“I want the students to feel at home, but I blend in Arabic culture to make them feel like they’re actually studying abroad,” Hosh says.
What it’s like to experience the American college life for the first time
While social media and movies are windows into American culture, reality is a different matter. When Amaya first went to Target, she couldn’t believe her eyes. “It was overwhelming, since supermarkets are much smaller in Argentina,” she says.
Hosh says she’s “experiencing the college life,” since she had never stayed in a residence hall before arriving on the Hill. “It’s living your life alone but not alone at the same time. It’s amazing that students have that here,” Hosh says.
In the language houses, cultural exchange goes both ways, and a large part of McDaniel is academics — and the liberal arts can be another surprise. In Bethlehem and Córdoba, students choose a related major and minor, and their classes all relate to one subject.
“I have a student in my language house who’s studying Biology and Arabic, which are so different!” Hosh says. During their year on the Hill, Hosh and Amaya can enroll in courses that spark their interest.
But studying abroad is not all about academics. International students can socialize and sightsee on organized outings beyond Westminster, and friends provide chances to sojourn off campus; Amaya likes to rollerblade at Westminster Skate Park.
For Hosh, traveling freely is a new experience. To fly to the U.S., Hosh had to take a plane from Jordan because of restrictions on Palestinian individuals.
“When you’re in Palestine, it’s very complicated to move from one place to another,” Hosh says. “I hold a Palestinian ID, so I have to be checked, have a certain permit, and I can’t go through Jerusalem except on specific days and times. Here, you just get in your car and go wherever you want.”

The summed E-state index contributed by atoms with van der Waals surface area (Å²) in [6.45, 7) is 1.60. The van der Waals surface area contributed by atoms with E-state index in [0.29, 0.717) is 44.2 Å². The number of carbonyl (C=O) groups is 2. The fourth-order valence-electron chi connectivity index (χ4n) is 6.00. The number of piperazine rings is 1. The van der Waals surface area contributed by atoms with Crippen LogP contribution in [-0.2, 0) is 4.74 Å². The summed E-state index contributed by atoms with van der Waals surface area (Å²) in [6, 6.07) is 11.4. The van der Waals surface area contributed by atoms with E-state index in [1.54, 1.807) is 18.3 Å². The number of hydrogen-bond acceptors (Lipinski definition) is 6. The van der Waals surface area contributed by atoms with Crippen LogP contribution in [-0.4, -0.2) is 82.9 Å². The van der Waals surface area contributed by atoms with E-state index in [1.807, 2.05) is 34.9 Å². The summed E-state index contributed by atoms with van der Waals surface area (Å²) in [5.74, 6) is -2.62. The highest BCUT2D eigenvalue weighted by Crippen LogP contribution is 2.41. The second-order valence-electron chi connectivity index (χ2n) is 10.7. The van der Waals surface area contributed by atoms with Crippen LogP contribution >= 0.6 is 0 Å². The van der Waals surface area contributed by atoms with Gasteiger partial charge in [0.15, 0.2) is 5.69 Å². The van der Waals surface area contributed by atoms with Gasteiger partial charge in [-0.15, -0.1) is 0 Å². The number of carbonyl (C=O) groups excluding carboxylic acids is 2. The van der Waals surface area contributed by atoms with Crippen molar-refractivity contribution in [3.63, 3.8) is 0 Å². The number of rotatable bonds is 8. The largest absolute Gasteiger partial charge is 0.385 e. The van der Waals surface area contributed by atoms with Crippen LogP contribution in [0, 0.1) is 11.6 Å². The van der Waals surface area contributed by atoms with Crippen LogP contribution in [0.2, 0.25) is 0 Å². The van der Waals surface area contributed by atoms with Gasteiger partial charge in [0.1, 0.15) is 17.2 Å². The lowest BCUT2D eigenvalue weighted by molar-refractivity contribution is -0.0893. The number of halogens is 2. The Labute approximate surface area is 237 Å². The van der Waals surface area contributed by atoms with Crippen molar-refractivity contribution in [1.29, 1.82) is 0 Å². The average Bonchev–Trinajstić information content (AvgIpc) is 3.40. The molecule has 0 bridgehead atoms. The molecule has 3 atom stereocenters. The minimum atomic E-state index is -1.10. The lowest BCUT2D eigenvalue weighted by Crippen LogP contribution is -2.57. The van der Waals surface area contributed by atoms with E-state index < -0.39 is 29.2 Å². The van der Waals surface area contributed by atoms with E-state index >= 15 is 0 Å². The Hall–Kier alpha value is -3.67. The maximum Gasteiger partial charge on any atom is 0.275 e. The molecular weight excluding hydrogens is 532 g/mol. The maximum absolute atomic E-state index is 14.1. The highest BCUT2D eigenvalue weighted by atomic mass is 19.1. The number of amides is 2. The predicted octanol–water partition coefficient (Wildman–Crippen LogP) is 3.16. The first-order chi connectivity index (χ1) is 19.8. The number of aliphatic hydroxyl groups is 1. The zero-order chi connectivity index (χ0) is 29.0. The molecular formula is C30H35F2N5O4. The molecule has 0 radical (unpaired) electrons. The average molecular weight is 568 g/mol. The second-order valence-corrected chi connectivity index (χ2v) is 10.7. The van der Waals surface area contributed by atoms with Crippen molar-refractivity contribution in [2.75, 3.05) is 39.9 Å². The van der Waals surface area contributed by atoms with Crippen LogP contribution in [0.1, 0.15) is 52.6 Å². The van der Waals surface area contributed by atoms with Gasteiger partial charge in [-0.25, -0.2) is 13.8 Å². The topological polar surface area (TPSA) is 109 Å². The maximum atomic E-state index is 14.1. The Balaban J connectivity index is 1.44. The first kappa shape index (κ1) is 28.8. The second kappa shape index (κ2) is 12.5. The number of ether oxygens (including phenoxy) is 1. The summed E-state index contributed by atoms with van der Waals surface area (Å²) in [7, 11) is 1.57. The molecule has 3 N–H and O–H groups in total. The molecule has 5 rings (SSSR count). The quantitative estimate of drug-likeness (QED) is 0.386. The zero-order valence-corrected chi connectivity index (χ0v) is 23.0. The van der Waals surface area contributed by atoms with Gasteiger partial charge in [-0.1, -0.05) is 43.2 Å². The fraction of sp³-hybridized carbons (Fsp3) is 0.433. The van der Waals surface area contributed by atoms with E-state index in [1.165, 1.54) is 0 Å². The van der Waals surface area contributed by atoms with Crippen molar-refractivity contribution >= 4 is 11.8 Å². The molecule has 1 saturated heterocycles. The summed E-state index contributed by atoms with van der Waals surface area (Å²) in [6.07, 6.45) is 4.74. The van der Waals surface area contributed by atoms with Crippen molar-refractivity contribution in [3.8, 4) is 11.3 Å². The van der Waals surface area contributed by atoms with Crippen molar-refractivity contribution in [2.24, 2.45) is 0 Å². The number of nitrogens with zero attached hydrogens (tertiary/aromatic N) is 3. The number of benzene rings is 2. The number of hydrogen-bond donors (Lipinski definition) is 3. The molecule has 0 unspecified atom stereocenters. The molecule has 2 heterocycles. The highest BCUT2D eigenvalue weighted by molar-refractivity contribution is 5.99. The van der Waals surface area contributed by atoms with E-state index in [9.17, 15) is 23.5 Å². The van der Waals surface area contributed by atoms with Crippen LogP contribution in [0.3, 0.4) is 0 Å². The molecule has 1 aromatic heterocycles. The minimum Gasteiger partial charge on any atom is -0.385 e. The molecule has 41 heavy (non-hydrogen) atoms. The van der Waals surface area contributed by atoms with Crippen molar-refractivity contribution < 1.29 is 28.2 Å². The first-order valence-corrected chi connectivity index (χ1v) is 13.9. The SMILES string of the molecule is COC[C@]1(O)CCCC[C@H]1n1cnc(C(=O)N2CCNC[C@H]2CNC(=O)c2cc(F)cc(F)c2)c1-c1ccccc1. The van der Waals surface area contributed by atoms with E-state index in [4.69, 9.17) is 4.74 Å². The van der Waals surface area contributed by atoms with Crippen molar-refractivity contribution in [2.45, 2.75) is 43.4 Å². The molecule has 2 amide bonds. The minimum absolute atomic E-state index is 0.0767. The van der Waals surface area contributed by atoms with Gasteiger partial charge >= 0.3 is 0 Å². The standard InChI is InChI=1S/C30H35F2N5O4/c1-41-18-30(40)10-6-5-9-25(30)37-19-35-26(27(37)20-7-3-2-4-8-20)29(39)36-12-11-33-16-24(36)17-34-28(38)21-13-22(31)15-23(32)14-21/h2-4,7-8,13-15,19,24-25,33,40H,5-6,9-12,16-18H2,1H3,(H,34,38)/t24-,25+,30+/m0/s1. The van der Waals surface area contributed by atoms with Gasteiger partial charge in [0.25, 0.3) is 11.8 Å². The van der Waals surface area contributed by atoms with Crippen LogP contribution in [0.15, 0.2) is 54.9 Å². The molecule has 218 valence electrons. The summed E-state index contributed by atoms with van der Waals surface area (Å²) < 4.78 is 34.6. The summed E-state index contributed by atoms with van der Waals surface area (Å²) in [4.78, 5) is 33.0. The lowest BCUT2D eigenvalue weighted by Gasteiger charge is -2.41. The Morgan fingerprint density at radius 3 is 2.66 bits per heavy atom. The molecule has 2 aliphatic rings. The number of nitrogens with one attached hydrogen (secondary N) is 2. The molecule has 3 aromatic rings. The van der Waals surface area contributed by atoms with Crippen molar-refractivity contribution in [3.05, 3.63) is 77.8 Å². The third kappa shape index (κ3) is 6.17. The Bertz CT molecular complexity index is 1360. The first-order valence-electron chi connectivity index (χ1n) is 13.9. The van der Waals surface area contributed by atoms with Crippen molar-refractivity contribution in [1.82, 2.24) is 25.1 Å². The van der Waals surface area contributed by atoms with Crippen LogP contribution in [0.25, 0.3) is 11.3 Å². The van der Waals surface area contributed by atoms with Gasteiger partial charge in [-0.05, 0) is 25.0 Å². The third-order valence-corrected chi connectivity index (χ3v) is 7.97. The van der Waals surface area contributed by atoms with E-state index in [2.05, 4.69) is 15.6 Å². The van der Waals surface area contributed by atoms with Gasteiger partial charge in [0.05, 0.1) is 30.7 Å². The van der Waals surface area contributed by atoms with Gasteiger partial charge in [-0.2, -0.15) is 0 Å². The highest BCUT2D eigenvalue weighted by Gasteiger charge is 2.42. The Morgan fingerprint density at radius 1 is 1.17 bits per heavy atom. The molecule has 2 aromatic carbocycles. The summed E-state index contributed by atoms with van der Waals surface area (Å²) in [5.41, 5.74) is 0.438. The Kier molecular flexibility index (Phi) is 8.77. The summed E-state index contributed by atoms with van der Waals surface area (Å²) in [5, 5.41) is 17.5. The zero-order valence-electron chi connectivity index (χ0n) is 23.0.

“McDaniel changed my life,” says former French house director
McDaniel’s international students form connections that bridge oceans. Motard-Noar says that Laure Lucas, French house director from 2014-2015, provided a home away from home to students visiting Paris during and after their time at McDaniel.
Lucas stayed in touch with Mariah Ligas ’16, M.S. ’17, Clarissa Balint ’16, Cicely Hazell ’15, Jaime Calderon ’17, Taylor Sabatano ’16, and Katherine Stein ’15 after her term as director ended, and even hosted some of them in France for Jan Term and other visits.
“Being at McDaniel changed my life, and I’m not saying that lightly,” Lucas says. “I think about what I learned there every day. I wouldn’t have become the adult that I am now without it.”
She studied English and American studies at University of Paris-Est Marne-la-Vallée and pursued a master’s in education at Paris Diderot University. “What made the difference and allowed me to get into a selective program in Paris was my experience at McDaniel,” she says.
She still remembers the moment when, after speaking to a French class on the Hill, a student told her that she should do it for a living. “I cried and called my mother and said, ‘Okay, I want to be a teacher.’ And I have been for five years now,” says Lucas, who teaches high school English in Bussy-Saint-Georges, France.
By the time the international directors return home, adiós, au revoir, or ma’a salama come as naturally to their house residents as saying goodbye.